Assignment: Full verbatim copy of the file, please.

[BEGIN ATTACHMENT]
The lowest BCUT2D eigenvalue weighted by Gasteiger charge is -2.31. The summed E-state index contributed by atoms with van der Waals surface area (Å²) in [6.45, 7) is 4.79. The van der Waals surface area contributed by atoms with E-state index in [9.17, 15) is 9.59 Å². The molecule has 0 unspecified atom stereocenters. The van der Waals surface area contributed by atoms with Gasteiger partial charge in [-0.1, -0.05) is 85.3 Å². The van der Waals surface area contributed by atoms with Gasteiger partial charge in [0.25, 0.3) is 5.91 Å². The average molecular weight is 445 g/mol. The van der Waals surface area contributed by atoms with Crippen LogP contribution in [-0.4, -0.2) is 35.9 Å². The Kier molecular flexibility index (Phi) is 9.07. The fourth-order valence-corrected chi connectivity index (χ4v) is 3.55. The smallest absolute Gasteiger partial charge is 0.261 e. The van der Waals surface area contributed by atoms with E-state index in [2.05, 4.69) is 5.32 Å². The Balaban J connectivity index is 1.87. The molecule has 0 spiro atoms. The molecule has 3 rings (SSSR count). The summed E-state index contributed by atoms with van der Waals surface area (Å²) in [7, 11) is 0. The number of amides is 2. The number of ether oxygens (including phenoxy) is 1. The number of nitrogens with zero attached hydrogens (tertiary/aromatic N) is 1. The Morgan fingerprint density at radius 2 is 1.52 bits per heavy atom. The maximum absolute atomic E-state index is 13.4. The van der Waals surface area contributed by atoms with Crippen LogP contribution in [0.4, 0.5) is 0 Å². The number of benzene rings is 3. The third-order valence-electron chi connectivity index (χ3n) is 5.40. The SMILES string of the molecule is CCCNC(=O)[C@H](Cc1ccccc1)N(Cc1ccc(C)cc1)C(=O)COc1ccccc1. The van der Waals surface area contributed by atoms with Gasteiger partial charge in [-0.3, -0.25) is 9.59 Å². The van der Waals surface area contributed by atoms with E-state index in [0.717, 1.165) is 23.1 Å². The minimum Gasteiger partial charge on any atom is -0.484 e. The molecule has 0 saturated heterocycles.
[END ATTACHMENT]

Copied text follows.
The lowest BCUT2D eigenvalue weighted by Gasteiger charge is -2.31. The summed E-state index contributed by atoms with van der Waals surface area (Å²) in [6.45, 7) is 4.79. The van der Waals surface area contributed by atoms with E-state index in [9.17, 15) is 9.59 Å². The molecule has 0 unspecified atom stereocenters. The van der Waals surface area contributed by atoms with Gasteiger partial charge in [-0.1, -0.05) is 85.3 Å². The van der Waals surface area contributed by atoms with Gasteiger partial charge in [0.25, 0.3) is 5.91 Å². The average molecular weight is 445 g/mol. The van der Waals surface area contributed by atoms with Crippen LogP contribution in [-0.4, -0.2) is 35.9 Å². The Kier molecular flexibility index (Phi) is 9.07. The fourth-order valence-corrected chi connectivity index (χ4v) is 3.55. The smallest absolute Gasteiger partial charge is 0.261 e. The van der Waals surface area contributed by atoms with E-state index in [2.05, 4.69) is 5.32 Å². The Balaban J connectivity index is 1.87. The molecule has 0 spiro atoms. The molecule has 3 rings (SSSR count). The summed E-state index contributed by atoms with van der Waals surface area (Å²) in [7, 11) is 0. The number of amides is 2. The number of ether oxygens (including phenoxy) is 1. The number of nitrogens with zero attached hydrogens (tertiary/aromatic N) is 1. The Morgan fingerprint density at radius 2 is 1.52 bits per heavy atom. The maximum absolute atomic E-state index is 13.4. The van der Waals surface area contributed by atoms with Crippen LogP contribution in [0.4, 0.5) is 0 Å². The number of benzene rings is 3. The third-order valence-electron chi connectivity index (χ3n) is 5.40. The SMILES string of the molecule is CCCNC(=O)[C@H](Cc1ccccc1)N(Cc1ccc(C)cc1)C(=O)COc1ccccc1. The van der Waals surface area contributed by atoms with Gasteiger partial charge in [-0.3, -0.25) is 9.59 Å². The van der Waals surface area contributed by atoms with E-state index in [0.717, 1.165) is 23.1 Å². The minimum Gasteiger partial charge on any atom is -0.484 e. The molecule has 0 saturated heterocycles.